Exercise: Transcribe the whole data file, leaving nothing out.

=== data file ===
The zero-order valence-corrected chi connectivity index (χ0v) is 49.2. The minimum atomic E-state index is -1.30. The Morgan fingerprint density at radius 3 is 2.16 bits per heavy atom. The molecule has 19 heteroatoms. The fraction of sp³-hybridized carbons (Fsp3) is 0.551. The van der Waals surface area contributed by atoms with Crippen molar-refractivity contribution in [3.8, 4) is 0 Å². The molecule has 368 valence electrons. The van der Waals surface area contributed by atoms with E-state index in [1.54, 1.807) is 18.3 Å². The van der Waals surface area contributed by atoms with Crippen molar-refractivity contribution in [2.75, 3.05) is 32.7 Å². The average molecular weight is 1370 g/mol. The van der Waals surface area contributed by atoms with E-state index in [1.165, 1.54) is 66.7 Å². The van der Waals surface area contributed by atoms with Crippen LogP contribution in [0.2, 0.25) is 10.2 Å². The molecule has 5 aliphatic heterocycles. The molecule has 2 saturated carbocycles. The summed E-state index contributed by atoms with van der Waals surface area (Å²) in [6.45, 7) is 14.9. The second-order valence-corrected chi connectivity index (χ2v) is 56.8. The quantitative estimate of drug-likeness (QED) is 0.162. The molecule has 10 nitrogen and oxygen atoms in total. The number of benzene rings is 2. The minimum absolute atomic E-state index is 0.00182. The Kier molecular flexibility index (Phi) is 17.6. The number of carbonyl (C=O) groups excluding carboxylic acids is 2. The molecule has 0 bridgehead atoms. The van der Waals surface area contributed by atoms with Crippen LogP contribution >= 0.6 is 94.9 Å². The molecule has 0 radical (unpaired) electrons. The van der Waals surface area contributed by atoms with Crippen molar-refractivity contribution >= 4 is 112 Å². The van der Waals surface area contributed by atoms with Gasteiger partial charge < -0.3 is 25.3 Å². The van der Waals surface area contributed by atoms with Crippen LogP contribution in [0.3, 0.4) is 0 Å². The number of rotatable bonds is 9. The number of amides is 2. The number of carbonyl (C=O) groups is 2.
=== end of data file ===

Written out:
The zero-order valence-corrected chi connectivity index (χ0v) is 49.2. The minimum atomic E-state index is -1.30. The Morgan fingerprint density at radius 3 is 2.16 bits per heavy atom. The molecule has 19 heteroatoms. The fraction of sp³-hybridized carbons (Fsp3) is 0.551. The van der Waals surface area contributed by atoms with Crippen molar-refractivity contribution in [3.8, 4) is 0 Å². The molecule has 368 valence electrons. The van der Waals surface area contributed by atoms with E-state index in [1.54, 1.807) is 18.3 Å². The van der Waals surface area contributed by atoms with Crippen molar-refractivity contribution in [2.75, 3.05) is 32.7 Å². The average molecular weight is 1370 g/mol. The van der Waals surface area contributed by atoms with E-state index in [1.165, 1.54) is 66.7 Å². The van der Waals surface area contributed by atoms with Crippen LogP contribution in [0.2, 0.25) is 10.2 Å². The molecule has 5 aliphatic heterocycles. The molecule has 2 saturated carbocycles. The summed E-state index contributed by atoms with van der Waals surface area (Å²) in [6.45, 7) is 14.9. The second-order valence-corrected chi connectivity index (χ2v) is 56.8. The quantitative estimate of drug-likeness (QED) is 0.162. The molecule has 10 nitrogen and oxygen atoms in total. The number of benzene rings is 2. The minimum absolute atomic E-state index is 0.00182. The Kier molecular flexibility index (Phi) is 17.6. The number of carbonyl (C=O) groups excluding carboxylic acids is 2. The molecule has 0 bridgehead atoms. The van der Waals surface area contributed by atoms with Crippen LogP contribution >= 0.6 is 94.9 Å². The molecule has 0 radical (unpaired) electrons. The van der Waals surface area contributed by atoms with Crippen molar-refractivity contribution >= 4 is 112 Å². The van der Waals surface area contributed by atoms with Gasteiger partial charge < -0.3 is 25.3 Å². The van der Waals surface area contributed by atoms with Crippen LogP contribution in [0.3, 0.4) is 0 Å². The number of rotatable bonds is 9. The number of amides is 2. The number of carbonyl (C=O) groups is 2.